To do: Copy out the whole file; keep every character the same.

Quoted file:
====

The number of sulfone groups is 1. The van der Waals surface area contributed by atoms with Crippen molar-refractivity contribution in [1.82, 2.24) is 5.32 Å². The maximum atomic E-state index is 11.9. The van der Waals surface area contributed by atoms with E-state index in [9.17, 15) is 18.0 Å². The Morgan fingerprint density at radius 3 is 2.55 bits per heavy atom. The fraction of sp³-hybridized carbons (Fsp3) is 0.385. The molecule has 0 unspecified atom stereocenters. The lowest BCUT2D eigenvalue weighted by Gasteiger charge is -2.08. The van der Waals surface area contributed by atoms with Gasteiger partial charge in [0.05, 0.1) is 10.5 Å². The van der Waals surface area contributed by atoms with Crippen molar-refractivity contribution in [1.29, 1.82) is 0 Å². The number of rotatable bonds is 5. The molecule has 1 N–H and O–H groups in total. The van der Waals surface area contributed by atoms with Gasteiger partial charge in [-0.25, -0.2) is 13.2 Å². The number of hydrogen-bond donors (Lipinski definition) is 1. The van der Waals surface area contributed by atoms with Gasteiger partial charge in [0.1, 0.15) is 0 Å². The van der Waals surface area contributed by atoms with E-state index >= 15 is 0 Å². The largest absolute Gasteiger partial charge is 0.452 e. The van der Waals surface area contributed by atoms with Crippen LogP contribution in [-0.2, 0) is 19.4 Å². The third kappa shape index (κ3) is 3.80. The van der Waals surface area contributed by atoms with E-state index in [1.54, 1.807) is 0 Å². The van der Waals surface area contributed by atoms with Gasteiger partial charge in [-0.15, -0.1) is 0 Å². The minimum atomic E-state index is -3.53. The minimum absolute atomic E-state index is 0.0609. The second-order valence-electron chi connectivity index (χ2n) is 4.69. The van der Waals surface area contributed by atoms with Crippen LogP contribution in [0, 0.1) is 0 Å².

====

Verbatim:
The number of sulfone groups is 1. The van der Waals surface area contributed by atoms with Crippen molar-refractivity contribution in [1.82, 2.24) is 5.32 Å². The maximum atomic E-state index is 11.9. The van der Waals surface area contributed by atoms with E-state index in [9.17, 15) is 18.0 Å². The Morgan fingerprint density at radius 3 is 2.55 bits per heavy atom. The fraction of sp³-hybridized carbons (Fsp3) is 0.385. The molecule has 0 unspecified atom stereocenters. The lowest BCUT2D eigenvalue weighted by Gasteiger charge is -2.08. The van der Waals surface area contributed by atoms with Gasteiger partial charge in [0.05, 0.1) is 10.5 Å². The van der Waals surface area contributed by atoms with Crippen molar-refractivity contribution in [1.29, 1.82) is 0 Å². The number of rotatable bonds is 5. The molecule has 1 N–H and O–H groups in total. The van der Waals surface area contributed by atoms with Gasteiger partial charge in [-0.25, -0.2) is 13.2 Å². The number of hydrogen-bond donors (Lipinski definition) is 1. The van der Waals surface area contributed by atoms with Gasteiger partial charge in [0.1, 0.15) is 0 Å². The van der Waals surface area contributed by atoms with E-state index >= 15 is 0 Å². The largest absolute Gasteiger partial charge is 0.452 e. The van der Waals surface area contributed by atoms with Crippen LogP contribution in [-0.2, 0) is 19.4 Å². The third kappa shape index (κ3) is 3.80. The van der Waals surface area contributed by atoms with E-state index in [1.54, 1.807) is 0 Å². The van der Waals surface area contributed by atoms with Gasteiger partial charge in [-0.15, -0.1) is 0 Å². The minimum atomic E-state index is -3.53. The minimum absolute atomic E-state index is 0.0609. The second-order valence-electron chi connectivity index (χ2n) is 4.69. The van der Waals surface area contributed by atoms with Crippen LogP contribution in [0, 0.1) is 0 Å².